Monday, April 28, 2014



There is a brand new Wheel Deal Blog! Come check out the updated, fresh, and now mobile friendly website. 

New address. New look. New content. Same Real girl, doing Real life, and sharing The Wheel Deal with you.

Friday, January 31, 2014

15th Anniversary

Although I have been absent from The Wheel Deal for nearly two months The WD has crossed my mind nearly every day.  I felt the mean chill of winter in more ways than just weather.  For the last several weeks (especially after half a dozen job rejection letters) I’ve reached the peak of my frustration with my unemployment.  The words “if you don’t have anything nice to say, don’t say anything at all” kept running through my mind, so I didn’t post anything.  My attitude has improved (taking account of one’s blessings does wonders to help lift one’s spirits) and I’m focusing on my job search with renewed vigor.  Despite not having any fantastic employment news to post I didn’t want to keep ignoring The WD.  I’ve been getting more involved in the AMC community via Facebook and forums, which is been great for me.  While racking my brain for a topic to write about I looked at the calendar and saw it.  This week marked a very special anniversary that helped put things in perspective for me. 

As of Wednesday January 29th, 2014 I have been surgery-free, broken bone-free, hospital visit-free for 15 years.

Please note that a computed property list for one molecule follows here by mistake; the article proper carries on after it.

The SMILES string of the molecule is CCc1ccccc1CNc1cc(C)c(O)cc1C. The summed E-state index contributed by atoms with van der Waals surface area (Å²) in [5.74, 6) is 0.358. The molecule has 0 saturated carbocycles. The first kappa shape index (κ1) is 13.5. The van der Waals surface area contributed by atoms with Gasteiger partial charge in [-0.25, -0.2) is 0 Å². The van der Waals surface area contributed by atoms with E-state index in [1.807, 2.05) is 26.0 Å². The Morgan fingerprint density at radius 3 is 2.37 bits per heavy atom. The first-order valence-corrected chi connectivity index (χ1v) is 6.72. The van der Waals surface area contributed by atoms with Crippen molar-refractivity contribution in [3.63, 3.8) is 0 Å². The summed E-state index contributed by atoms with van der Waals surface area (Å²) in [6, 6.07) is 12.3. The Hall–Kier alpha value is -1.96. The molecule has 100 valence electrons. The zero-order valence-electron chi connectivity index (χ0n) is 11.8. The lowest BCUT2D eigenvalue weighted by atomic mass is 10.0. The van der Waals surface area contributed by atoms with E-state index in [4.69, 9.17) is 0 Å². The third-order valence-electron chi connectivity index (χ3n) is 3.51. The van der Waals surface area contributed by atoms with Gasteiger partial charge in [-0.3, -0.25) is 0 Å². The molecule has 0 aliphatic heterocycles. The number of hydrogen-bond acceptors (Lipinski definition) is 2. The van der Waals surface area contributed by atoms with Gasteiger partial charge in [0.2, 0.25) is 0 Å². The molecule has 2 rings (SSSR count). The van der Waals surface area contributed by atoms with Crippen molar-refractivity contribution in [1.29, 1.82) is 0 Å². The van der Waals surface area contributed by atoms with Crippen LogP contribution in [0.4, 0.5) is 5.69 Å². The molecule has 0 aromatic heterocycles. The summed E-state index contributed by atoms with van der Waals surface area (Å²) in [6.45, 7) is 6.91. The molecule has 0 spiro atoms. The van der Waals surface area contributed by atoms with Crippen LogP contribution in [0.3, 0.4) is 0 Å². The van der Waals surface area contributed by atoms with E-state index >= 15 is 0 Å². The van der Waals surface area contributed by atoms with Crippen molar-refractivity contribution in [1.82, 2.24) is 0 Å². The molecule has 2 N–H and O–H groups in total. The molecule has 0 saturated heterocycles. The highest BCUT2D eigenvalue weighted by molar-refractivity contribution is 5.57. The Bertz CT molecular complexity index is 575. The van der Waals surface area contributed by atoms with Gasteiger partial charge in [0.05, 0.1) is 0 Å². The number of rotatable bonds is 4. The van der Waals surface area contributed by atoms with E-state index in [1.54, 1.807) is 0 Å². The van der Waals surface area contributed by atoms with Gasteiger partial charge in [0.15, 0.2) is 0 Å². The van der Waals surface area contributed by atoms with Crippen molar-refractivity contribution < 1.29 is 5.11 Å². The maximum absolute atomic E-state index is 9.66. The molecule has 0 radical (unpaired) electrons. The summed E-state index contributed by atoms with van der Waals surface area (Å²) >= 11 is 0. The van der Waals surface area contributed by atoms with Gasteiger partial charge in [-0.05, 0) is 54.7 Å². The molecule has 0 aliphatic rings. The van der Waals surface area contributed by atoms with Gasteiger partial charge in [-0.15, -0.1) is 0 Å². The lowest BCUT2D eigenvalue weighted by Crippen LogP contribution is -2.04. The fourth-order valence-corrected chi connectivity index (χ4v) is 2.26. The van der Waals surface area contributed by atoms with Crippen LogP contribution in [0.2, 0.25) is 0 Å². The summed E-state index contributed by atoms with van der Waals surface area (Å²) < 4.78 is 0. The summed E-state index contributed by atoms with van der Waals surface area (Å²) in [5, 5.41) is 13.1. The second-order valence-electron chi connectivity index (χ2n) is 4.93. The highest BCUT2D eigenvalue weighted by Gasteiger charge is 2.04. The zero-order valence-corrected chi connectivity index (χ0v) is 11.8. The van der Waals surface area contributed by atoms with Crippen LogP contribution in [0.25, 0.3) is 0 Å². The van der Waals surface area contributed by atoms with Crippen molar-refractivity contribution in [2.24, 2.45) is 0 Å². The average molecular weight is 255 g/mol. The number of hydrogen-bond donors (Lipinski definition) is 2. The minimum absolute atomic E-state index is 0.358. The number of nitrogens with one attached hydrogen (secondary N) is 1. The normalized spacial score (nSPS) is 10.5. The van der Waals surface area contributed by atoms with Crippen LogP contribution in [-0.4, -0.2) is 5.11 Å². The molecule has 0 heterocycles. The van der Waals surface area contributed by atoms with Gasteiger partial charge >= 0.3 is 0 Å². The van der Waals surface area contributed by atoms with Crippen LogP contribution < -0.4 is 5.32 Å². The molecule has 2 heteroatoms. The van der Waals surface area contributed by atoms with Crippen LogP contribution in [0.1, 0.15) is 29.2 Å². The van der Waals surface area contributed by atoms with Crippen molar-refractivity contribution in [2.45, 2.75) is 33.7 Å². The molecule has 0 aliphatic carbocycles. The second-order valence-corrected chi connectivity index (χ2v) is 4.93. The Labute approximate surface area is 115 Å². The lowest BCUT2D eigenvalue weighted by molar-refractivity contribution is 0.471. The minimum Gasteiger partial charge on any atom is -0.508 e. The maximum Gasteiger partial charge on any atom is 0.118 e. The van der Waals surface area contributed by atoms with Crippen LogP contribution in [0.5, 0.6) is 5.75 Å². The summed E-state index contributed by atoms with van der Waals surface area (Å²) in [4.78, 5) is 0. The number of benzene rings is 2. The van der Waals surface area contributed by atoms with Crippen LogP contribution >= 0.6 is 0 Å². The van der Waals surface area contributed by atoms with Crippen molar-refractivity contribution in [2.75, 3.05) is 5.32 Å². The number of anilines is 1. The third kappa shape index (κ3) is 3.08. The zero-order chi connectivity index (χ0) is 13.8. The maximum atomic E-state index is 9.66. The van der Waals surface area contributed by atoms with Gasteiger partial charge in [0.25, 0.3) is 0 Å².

I have a hard time wrapping my mind around that fact.  Remember – I am the girl that was literately born with a broken leg.  The cute little outfit that parents pick out for their newborn to come home from the hospital in had to accommodate a half body cast.  By the time I was a year old I had already had a surgery or two and spent months in casts.  It seemed that for the first 10 years of my life I was stuck in a cycle of; breaking a bone, getting healthy to have surgery, recovering from surgery, and then rehabbing after surgery.  Luckily I don’t remember much of the icky things from those years.  However my last surgery and the months leading up to it I remember pretty lividly.
It was fall during my third grade year.  I went to a routine visit at my orthopedics’ office, which was really more of a second home at that point in my life.  While looking at x-rays of my back my doctor noticed that it had started to curve slightly.  My mother asked if we should do anything about that.  He said that we’d watch it and take a look in a few months.  When I went back in the winter it was about 35 degrees, towards the end of third grade I went back for a check-up.  We were expecting to see my spine curve a few more degrees.  It was a shock to all of us to see a 55 degree curve in my spine.  As a kid I could tell that something wasn’t quite right because I had noticed I was becoming out of breath quicker than usual.  The curve was starting to crush my left lung. My doctor explained our options and gave us his recommendation – surgery, which we took.